Agata Zarzycka: We were at opposite ends of Europe, and we were working with contributors from different parts of the world, so at times it was challenging to coordinate time zones and carve out time to work when other matters (work and family life) needed attending to.
Review Fix: What inspired this book for you?
Nowak-McNeice: We were struck by the omnipresence of references to California in texts of popular culture not only coming from different parts of the world, but also representing different genres and aesthetic conventions. We were fascinated with the changeability of California’s fictional depictions and flexibility of its meanings as a pop-cultural icon; and how, despite their variety, they allow an identification of California as a more or less tangible concept.
In other words, we felt there was a gap in scholarship about California in popular culture, and we thought that our book would fill this gap. We have always been excited about California in its darker aspects, so it really feels like the idea has been with us forever, and we just needed to find time to realize it.
Review Fix: What’s your background in? How do you think it prepared you for this?
Nowak-McNeice: We both have a background in English studies and literary theory. Agata is into all things pop cultural, and I am interested in California literature and history, so these two aspects – popular culture and California studies – gave us a unique combination of perspectives, perfectly suited to our project.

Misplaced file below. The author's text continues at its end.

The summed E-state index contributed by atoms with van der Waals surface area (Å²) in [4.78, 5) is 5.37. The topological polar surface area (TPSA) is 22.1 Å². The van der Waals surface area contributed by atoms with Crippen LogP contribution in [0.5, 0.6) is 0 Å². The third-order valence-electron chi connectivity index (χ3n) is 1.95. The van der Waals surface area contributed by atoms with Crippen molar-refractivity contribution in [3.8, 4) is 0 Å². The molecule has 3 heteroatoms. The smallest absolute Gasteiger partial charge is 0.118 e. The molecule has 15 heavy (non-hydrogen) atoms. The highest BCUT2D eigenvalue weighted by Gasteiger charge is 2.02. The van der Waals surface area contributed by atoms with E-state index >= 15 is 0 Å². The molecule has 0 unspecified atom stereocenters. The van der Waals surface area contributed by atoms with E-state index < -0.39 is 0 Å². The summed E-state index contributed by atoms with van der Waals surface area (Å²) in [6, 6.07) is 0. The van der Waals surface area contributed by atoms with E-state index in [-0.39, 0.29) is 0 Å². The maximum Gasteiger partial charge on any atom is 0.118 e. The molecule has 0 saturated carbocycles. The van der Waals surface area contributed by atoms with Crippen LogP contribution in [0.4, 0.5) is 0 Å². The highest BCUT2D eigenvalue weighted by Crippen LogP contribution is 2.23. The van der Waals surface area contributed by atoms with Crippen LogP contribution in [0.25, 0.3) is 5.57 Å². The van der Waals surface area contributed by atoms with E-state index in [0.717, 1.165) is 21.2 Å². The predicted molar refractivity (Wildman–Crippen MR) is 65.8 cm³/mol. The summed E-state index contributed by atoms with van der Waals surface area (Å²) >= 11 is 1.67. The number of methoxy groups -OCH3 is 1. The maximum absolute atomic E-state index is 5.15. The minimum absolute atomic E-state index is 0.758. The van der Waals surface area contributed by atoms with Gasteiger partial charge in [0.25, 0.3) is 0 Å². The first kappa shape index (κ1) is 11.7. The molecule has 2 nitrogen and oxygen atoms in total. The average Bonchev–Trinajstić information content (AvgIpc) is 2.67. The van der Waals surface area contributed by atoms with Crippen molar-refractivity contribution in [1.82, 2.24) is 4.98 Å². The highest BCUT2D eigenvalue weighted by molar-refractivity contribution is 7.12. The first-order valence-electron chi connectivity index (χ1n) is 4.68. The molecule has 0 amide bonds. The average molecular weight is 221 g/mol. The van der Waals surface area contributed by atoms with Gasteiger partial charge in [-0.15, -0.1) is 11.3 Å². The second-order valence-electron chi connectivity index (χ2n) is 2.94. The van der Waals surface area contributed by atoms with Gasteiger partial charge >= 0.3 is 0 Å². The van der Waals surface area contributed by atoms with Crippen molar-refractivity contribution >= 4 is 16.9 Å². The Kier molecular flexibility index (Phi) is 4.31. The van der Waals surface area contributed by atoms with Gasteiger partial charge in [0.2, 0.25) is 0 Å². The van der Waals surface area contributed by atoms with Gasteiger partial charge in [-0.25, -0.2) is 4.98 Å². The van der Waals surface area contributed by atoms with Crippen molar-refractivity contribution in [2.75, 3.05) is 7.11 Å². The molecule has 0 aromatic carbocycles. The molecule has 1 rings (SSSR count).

Review Fix: What makes this book unique?
Zarzycka: One thing is that California is very often presented as a sunny, care-free, maybe a bit of a freakish state. Not many books focus on the dark underbelly of California’s representations in popular culture, which is precisely what our book does. The second thing is that we wanted to discuss certain aspects of California that are hidden from the view of a lot of English-speaking audiences, especially in the States. We co-wrote the final remarks to the book in which we talk about the Californias imagined and represented in popular culture products in other parts of the world, such as Poland (which is where we come from). This has never been done before, and it was very satisfying to expose these ideas to view.
Review Fix: Who do you think will enjoy it the most?
Nowak-McNeice: Popular culture enthusiasts, both academics and students, and anybody interested in seeing a different face of California, the darker, less advertised, but more complex one.
Review Fix: What did you learn about yourself through writing this?
Zarzycka: We learned that it is crucial to be friends with the person you are collaborating on the book with. We are still friends, not just colleagues or collaborators, and it counts.
Nowak-McNeice: We also met wonderful people along the way: primarily the contributors, but also various specialists at McFarland who made this book possible. Needless to say, perhaps, that it was very gratifying to read reviews from busy specialists who carefully read our manuscript and spent time and energy giving us remarks that not only helped shape the book, but also made us believe that what we were doing was, in some way, important.
Review Fix: What are your goals for the book?
Nowak-McNeice: We were very happy with the quality of the individual chapters. We are hoping that this book can not only be enjoyed by readers in academia and outside of it, but also that the group of scholars we gathered for this project will not be just ephemeral, and it will result in further collaborative projects.
Review Fix: What’s next?
Zarzycka: We are thinking of editing a second volume. There is still so much to be said about California in popular culture that we think it would be amazing to continue working on these ideas.